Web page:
Hachimura heard from Arizona, LSU, Iowa State and Gonzaga. He visited Arizona and GU. He liked everything about the Wildcats’ program, but he loved Gonzaga’s players, staff and the program’s established success with international players.
His transition to Spokane and U.S. basketball was a challenge from the first day. He spent long hours studying at GU’s English Language Center. He’s effusive in his praise of ELC staff. He picked up phrases and sayings from teammates, songs and television shows, noting “The Vampire Diaries” as his favorite.
Basketball verbiage was another hurdle, but he slowly caught on. Few estimated Hachimura’s level of understanding was 20 to 30 percent by the end of his freshman year, 60 to 70 percent last year, and “now he’s clipping along at 90 percent.”
Hachimura’s growth on the court has been remarkable for a player without the background of 150 AAU games. He was an immediate fan favorite in 2017, with his flashy dunks. He had a prominent role last year, earning first-team All-West Coast Conference honors despite coming off the bench.
Hachimura has been a go-to player this season, becoming more assertive and emotional on the floor and showing off an expanded offensive arsenal.
Next step, next level
Hachimura made the deciding baskets in wins over Duke and Washington. His 22.2-point average has put him in the Player of the Year discussion and elevated his position in NBA mock drafts.
Scouts wanted to see more of Hachimura’s perimeter game. He has obliged somewhat, making 7 of 15 3-pointers, but he’s at his best operating from inside 15 feet.
“We worked on his weaknesses, but his strengths are so obvious it would be a detriment to him and his team to play him another way,” Lloyd said. “He can play like this at any level, the way the game has evolved and changed. Rui in the NBA could play the 5, 4 or 3. That’s what makes him intriguing to a lot of people.”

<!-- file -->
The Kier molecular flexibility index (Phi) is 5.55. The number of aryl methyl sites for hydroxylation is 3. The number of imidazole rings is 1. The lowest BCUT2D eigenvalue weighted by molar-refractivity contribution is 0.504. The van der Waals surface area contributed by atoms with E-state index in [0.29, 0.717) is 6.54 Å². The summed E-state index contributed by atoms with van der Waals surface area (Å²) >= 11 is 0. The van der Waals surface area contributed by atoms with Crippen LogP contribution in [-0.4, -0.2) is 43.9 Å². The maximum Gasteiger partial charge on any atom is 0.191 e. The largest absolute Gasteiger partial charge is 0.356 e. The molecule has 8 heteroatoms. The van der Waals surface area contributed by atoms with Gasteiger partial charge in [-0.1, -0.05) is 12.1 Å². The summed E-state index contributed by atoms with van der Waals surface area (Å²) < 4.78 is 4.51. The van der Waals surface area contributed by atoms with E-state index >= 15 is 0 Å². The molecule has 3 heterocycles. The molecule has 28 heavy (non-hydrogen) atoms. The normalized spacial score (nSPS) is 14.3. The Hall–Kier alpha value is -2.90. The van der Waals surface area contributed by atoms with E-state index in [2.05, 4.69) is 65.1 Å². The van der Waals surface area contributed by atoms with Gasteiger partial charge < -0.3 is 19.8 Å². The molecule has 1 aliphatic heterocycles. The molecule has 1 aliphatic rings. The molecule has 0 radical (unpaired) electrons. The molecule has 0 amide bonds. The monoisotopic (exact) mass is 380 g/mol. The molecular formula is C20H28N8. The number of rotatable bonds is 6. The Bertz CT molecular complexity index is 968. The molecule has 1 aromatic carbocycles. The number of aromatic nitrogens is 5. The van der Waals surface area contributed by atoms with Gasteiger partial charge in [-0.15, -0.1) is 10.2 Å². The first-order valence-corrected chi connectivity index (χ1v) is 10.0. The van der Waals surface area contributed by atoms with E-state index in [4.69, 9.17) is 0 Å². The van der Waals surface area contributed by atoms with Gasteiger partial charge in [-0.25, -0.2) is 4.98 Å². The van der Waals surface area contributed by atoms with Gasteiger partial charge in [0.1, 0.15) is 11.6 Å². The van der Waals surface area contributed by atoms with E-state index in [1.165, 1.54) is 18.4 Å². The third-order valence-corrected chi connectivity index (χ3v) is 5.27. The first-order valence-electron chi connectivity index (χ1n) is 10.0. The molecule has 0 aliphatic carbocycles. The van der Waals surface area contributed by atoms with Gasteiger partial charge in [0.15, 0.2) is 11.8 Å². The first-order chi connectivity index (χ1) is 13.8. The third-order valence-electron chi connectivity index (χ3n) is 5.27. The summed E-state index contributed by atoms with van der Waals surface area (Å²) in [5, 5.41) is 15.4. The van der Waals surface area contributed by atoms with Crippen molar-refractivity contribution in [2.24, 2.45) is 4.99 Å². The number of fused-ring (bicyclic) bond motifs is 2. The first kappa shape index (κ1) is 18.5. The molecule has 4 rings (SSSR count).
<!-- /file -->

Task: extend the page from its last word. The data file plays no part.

The intrigue is enormous in Hachimura’s homeland. Japanese media have attended most GU games the past two years, chronicling Hachimura’s rise.
“All of Japan finds it so exciting,” said Akiko Yamawaki, a Los Angeles-based writer for Kyodo News, a Japanese newspaper. “Everybody thinks, everybody knows he’s going to change the culture of Japanese basketball.”
Yuta Tabuse was the first Japanese import to play in the NBA with the Phoenix Suns in 2004. Yuta Watanabe became the second when he appeared in two Memphis Grizzlies games earlier this season. Yasutaka Okayama, a 7-8 center, is the only Japanese player drafted (Golden State, eighth round, 1981).
Next year’s draft isn’t considered particularly strong, which bolsters Hachimura’s chances of being a lottery pick if he skips his senior season.
“I don’t think he’s a great prospect; I think he’s good,” one scout told The Spokesman-Review, explaining that Hachimura appears hesitant to shoot the 3 and he’s not a great finisher after his swift drives inside.
Hachimura’s popularity in Japan would reach another level if he becomes a lottery pick.
“It would be really huge news,” Yamawaki said. “When Ichiro signed with Seattle, (Shohei) Ohtani signed with the Angels, I think it would be the same kind of news in Japan.”
Lloyd and his wife Chanelle visited Hachimura a couple of summers ago in Tokyo. As they toured the bustling Shibuya section, a thought popped into Lloyd’s mind.
“We were just hanging out with Rui in Shibuya, which is like Times Square with activity, and the subways are crowded,” said Lloyd, one of the first to recognize Hachimura’s vast potential. “And just walking around I was thinking, ‘This might be one of the last years of his life where he can do this as a normal person.’ It’s crazy when you think about it.”